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Oct 082009
 

A stubborn old man, of course. Czech president Vaclav Klaus shows his contempt for the EU presidency by refusing to talk  (SW) to Mr Reinfeldt, presently the President of the European Council. According to Mr. Reinfeldt, however, President Klaus insists on adding a”footnote” to the Treaty as a condition for signing (even if the Czech Constitutional Court would reject the objections made by a number of Klaus supporters). Exactly what this footnote would contain is anybody’s guess but Mr. Reinfeldt says “As far as I understand it, he’s linking this to the (EU’s) Charter of Fundamental Rights and then he wants the European Council to take a decision on this footnote”. This could probably be done only in December and there is of course no guarantee that all 26 member states would agree on Mr. Klaus’ footnote.

This last ditch effort by Klaus is of course intended to  delay the ratification until the British general election. Statements today by Mr. Cameron and his shadow Minister of Foreign Affairs leave no doubt that the UK is interested in the common market and free trade and nothing else. In other words in transforming the European Union into a super-EFTA, the ill-fated free trade area where the British cynically abandoned their partners when they could get a better deal with the  EEC.

The democratic deficit of the EU institutions is a burning and important issue. But how “democratic” is it to have the whole Continue reading »

Oct 052009
 

So the Irish have voted and agreed to ratify the Lisbon Treaty. In addition President Kaczyñski of Poland has promised to sign, maybe even this week. The reality is that the future of the Union then lies in the hand of one single man and not a very nice one at that. The tactics of President Klaus of the Czech Republic clearly are to delay his signature until after a conservative election victory in England, perhaps in April next year. A resounding “no” in a British referendum is of course a foregone conclusion.

This is of course an absurd situation. The new Treaty will, albeit to a limited extent, prevent some abuses of the veto power. That would at last be a step in the right direction.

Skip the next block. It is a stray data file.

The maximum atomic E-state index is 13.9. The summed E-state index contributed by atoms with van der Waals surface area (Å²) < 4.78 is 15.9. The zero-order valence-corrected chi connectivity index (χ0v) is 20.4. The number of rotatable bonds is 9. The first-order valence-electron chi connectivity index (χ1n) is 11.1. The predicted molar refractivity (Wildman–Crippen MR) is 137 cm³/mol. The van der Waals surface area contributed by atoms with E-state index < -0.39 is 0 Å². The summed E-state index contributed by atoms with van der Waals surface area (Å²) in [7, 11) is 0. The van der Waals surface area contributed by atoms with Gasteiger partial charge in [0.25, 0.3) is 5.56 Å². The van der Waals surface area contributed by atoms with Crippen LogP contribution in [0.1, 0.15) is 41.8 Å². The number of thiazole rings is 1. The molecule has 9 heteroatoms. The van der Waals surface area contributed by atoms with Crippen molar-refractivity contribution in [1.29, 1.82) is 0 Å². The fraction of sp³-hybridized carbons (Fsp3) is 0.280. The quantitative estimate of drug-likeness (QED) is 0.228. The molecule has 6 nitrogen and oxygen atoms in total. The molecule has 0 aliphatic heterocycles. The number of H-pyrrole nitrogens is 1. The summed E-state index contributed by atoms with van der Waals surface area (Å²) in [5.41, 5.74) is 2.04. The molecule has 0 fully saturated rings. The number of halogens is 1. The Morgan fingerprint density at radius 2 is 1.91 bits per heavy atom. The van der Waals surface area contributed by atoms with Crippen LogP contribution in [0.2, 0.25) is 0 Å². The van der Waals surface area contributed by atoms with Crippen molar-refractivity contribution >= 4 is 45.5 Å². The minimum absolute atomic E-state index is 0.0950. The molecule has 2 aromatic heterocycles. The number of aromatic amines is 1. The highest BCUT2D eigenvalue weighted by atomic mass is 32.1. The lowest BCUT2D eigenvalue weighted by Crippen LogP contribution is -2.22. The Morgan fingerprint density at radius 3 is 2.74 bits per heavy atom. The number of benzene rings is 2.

Remains, however the problem of England. England has already opted out of central  parts of the new Treaty. Conservative sources have indicated that a new government will do everything in its power to “repatriate powers” from Brussels to London, particularly in the fields of social and employment legislation, home affairs and justice.

This will, however, not be achieved without difficulty since every change must be approved by all member states which the British may counter by hijacking other cooperation measures through a veto. England would practically withdraw from Continue reading »

Nov 182008
 

Tomorrow (19/11) On Thursday (20/11) the Swedish Parliament will vote on the Treaty of Lisbon. In our previous post we have expressed some doubt as to the outcome, everyone else, however, seems to regard the approval as a foregone conclusion.

We have seen many articles and blog posts lately about how the financial crisis tends to rally countries -members or not- to the EU and the Euro.  Ironically, in cases such as Poland, Hungary, Lithuania and Iceland this comes at a time when they are further from meeting the criteria of eligibility to the Eurozone than in a long time. Leading Austrian newspaper Die Presse carries an article with a heading that can be translated as The Crisis Forces Sceptics to the EU (DE). According to the article, Ireland may say “yes” in a new referendum provided they are guaranteed a Commissioner. Iceland, still according to Die Presse, will apply for membership in 2009 with the aim of becoming a member in 2011. The Danish Premier has Continue reading »